Judge Gray: George Washington-The American Patriot

Judge GRAY b

The Functional Libertarian

November 7, 2013

 

 

Today begins a short series in this weekly column about some of America’s greatest patriots, and we begin today with probably the greatest: George Washington.

At his funeral oration for George Washington, which was given to both houses of Congress on December 26, 1799, General “Light Horse Harry” Lee famously stated that Washington was “First in War, First in Peace, and First in the Hearts of his Countrymen.” That was demonstrably true at that time, and it is, or should be, still true today. In fact, there is a good reason why every adult carries his portrait in their pockets (on the one-dollar bill).

Amazingly enough, Washington was elected to the presidency by a unanimous vote. The procedure was for each of the 69 electoral college voters to cast two votes, and each one cast one of their votes for Washington. Obviously, that will never occur again.

But how had he earned this honor and why is he our greatest patriot? As taken from Professor J. Rufus Fears’ lectures on “Life Lessons from the Great Books,” which is in The Teaching Company’s “The Great Courses” series, so many of Washington’s contributions to our country were well above extraordinary.

First of all Washington created an army, was somehow able to finance it, and then not only devise, but implement, a strategy to defeat the greatest empire in the world at that time. Furthermore, only a few years later he gave to us all probably the greatest gift our country has ever received. Because when our government didn’t even have the money to pay our military troops for their service, and there was great danger that it would collapse, many of his officers circulated a letter requesting Washington to assume the position of king.

But Washington flatly refused. Had he not, our experiment as a democratic republic would probably have been quelled forever. Instead, after arranging for the troops to be paid, Washington resigned his commission as general of the army, and went back to his private life in Mount Vernon. This makes him the exact opposite of Napoleon, Julius Caesar and so many other historical figures.

However, as time went on under the Articles of Confederation, the country continued to be in danger of collapsing. So James Madison and other leaders asked him to come to Philadelphia and chair the Constitutional Convention. Scholars today still generally agree that it was only by Washington’s prestige and presence that enough delegates were persuaded to come to the convention from the various states, and eventually vote in favor of the proposed Constitution. And without that greatest political document in the history of the world being ratified, our country would not have survived.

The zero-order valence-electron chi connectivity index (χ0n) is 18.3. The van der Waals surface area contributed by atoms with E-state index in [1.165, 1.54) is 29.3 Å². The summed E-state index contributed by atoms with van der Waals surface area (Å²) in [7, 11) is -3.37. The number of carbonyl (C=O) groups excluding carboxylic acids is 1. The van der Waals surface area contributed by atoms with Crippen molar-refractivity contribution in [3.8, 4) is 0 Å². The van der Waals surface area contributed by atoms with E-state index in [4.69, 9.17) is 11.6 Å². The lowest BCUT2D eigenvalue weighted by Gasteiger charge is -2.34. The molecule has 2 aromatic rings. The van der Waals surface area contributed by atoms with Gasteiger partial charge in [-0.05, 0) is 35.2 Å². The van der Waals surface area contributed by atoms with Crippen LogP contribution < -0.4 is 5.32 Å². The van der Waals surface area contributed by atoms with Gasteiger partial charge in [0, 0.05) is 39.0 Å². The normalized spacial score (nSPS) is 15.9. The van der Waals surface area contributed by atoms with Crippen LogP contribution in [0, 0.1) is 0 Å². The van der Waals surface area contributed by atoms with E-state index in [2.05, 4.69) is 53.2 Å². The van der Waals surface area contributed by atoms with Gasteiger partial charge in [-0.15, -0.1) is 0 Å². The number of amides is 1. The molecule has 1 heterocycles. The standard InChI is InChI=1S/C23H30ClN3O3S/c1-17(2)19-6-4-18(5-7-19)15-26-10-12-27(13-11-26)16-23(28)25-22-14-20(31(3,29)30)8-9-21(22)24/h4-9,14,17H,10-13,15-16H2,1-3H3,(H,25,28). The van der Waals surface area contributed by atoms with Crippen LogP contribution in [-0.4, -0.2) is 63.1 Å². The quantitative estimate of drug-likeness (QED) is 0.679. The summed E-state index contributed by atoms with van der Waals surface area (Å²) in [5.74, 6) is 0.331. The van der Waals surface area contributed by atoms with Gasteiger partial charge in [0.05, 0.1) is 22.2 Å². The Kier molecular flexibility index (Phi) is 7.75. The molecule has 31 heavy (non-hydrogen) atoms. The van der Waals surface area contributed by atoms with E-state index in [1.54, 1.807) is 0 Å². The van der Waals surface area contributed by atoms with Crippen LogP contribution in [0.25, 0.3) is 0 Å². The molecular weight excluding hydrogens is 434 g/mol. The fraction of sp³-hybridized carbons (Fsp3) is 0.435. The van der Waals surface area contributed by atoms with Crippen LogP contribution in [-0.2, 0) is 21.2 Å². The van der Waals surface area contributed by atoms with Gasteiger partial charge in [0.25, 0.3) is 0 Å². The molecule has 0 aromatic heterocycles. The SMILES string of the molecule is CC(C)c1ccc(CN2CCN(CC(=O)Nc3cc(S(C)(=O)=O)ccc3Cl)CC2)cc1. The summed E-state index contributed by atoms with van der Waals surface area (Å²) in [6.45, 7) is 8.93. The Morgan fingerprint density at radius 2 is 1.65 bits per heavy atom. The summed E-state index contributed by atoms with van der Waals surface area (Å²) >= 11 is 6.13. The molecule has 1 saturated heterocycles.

But even when Washington assumed the presidency our country was still in danger: it was financially unstable, could not protect its frontiers from the Native American tribes, and would have been vulnerable for a successful attack by any European power. Yet by the end of his eight years in office, our country was strong in all of those important areas.

So it surprised most people in the country when George Washing declined to run for a third term as president. And as he voluntarily stepped down, he not only gave us an almost revolutionary gift by peaceably handing over power to another president, he also gave us the gift of his parting, lasting and impartial thoughts.

On September 19, 1797, Washington published a letter in the Philadelphia American Daily Advertiser, which we now know as Washington’s Farewell Address. In this he gave us a testament to the importance of a limited government, and a list of Libertarian principles that, in many ways, our “leaders” since that time have all-to-frequently ignored. Among other things, he said that:

• Our country is great because of our freedoms, and supporting the Constitution is our best foundation for that freedom;
• We must be aware of – and vigilant against – the encroachments of power by the government itself;
• We must guard against political parties becoming too strong, because there is an inherent danger in “partisan strife;”
• No nation will endure unless it is moral, and to be moral it must be based upon the virtues of patriotism, frugality, honesty and justice; and,
• While trade with other countries is a good thing, we must avoid “foreign entanglements” or alliances with other nations.

Today our freedoms are literally under attack by our own government; too much power is vested in both the government and the two largest political parties, which too often put their interests ahead of those of the country; we have strayed away from the virtues of patriotism, frugality, honesty and justice; and we are still using our military forces in too many areas around the world in which neither our security nor national interests are at stake.
So, for the sake of our country, children and grandchildren, let us once again listen to our greatest patriot and most effective president, and work together to re-vitalize George Washington’s Libertarian principles.

James P. Gray is a retired judge of the Orange County Superior Court, the author of “A Voter’s Handbook: Effective Solutions to America’s Problems” (The Forum Press, 2010), and the 2012 Libertarian candidate for Vice President, along with Governor Gary Johnson as the candidate for President. Judge Gray can be contacted at JimPGray@sbcglobal.net.

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